Nearly 400 years later, we would bear televised witness to an athlete-warrior of publicly impeccable grace, courage, and character who (everyone but the jury agrees) murders his wife.
Othello, a Moorish general in the Venetian army, was married to a beautiful, fair-skinned woman considerably younger than he was. In time, he grew violently jealous, a powerful weakness of character for one who had earned such a noble and strong reputation.
O.J., a Hall of Fame running back, was also married to a beautiful, fair-skined woman who was considerably younger than he. And like Othello, he had grown over the years progressively jealous and abusive, a shocking weakness of character for one who was universally perceived as a hero.
Monstrously afraid he is being made the fool, Othello strangles the fair Desdemona in a particularly pitiless, premeditated fashion.
Then, after the murder, in a sudden, desperate awareness of his own emotional frailty – and his lost reputation – he impales himself with a dagger.
Four centuries later, in one more eerie parallel to the famous tragedy, after being charged with the brutal, premeditated murders of his wife and a man with whom she was sharing company, O.J. Simpson holds the barrel of a gun to his skull and threatens to do the bloody deed.
Those are more or less the remarkable parts of the coincidental parallels between the two icons, enough to raise the hairs on the back of our collective necks, perhaps sufficiently entertaining for those who enjoy trivia games or miniseries.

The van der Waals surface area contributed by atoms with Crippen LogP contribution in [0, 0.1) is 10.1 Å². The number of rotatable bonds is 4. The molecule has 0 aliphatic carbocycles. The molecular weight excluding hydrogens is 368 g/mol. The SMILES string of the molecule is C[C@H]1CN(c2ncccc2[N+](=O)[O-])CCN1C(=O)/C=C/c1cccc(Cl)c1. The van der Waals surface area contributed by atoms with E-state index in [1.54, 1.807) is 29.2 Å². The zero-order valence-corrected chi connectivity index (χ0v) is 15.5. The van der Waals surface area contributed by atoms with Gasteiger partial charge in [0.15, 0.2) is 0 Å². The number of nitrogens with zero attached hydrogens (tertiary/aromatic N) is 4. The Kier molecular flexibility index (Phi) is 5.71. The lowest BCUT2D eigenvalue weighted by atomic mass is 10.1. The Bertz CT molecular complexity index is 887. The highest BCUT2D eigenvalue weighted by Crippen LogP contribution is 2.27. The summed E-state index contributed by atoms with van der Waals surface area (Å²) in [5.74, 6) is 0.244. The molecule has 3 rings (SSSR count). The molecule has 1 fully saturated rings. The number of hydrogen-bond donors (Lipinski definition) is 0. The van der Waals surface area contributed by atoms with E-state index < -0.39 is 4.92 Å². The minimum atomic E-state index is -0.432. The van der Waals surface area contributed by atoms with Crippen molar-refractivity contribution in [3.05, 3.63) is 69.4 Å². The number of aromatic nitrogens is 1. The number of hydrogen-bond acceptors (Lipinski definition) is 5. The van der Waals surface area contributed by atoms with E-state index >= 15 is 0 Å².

But what takes the breath away is the similarity of the pathetic rationales the fallen heroes offer for their cowardly misdeeds.
After he slays Desdemona, Othello says, “Speak of me as I am. Nothing extenuate. Nor set down aught in malice. Then you must speak of one who loved not wisely, but too well.”
And Orenthal James Simpson, in an updated reflection of the famous Moor’s final dramatic words, writes in a letter read by his friend Robert Kardashian, “… I loved her, always have and always will. If we had a problem, it’s because I loved her too much.”
Not wisely? Too much? Really? Really?
However inconceivable it is that anyone would reasonably conflate killing a lover with excessive love for that individual, the theater audience, then and now, somehow feels sorrow, not anger, for Othello’s greatly tortured noble soul. They blame the villain Iago. They stand to recognize and applaud the terrible weight of greatness that the man must bear. They weep for their tragic hero lying dead on the stage – not for Desdemona.
The same kind of dispensation was offered Simpson 21 years ago when Californians stopped their cars on an L.A. freeway, yelling, “Go, Juice!” It was as if he, a craven fugitive from justice, were cruising toward the end zone for one last glorious score.
And on Feb. 2, millions of Americans will follow an FX miniseries and again have the opportunity to cheer and weep and bemoan the fate of their fallen champion – not that of Nicole Brown Simpson.
Yet if we were to finally be honest with ourselves and speak of abusers as they truly are, we’d have to say that men who beat and murder women are nothing more than feckless weaklings.
And in a self-serving corruption of the ultimate virtue that makes life worth living, they inevitably beg forgiveness, hiding behind some perverse notion of love too large to contain, clueless as to their own responsibility in the real tragedies they perpetrate.
If we were to be honest, O.J. Simpson and his literary counterpart Othello should share what they feared most: being “A fixed figure for the time of scorn.”
Steve Lewis is a freelance writer and a member of the Sarah Lawrence Writing Institute faculty. Contact him via @lewiswrite4hire or www.stevelewiswriter.com.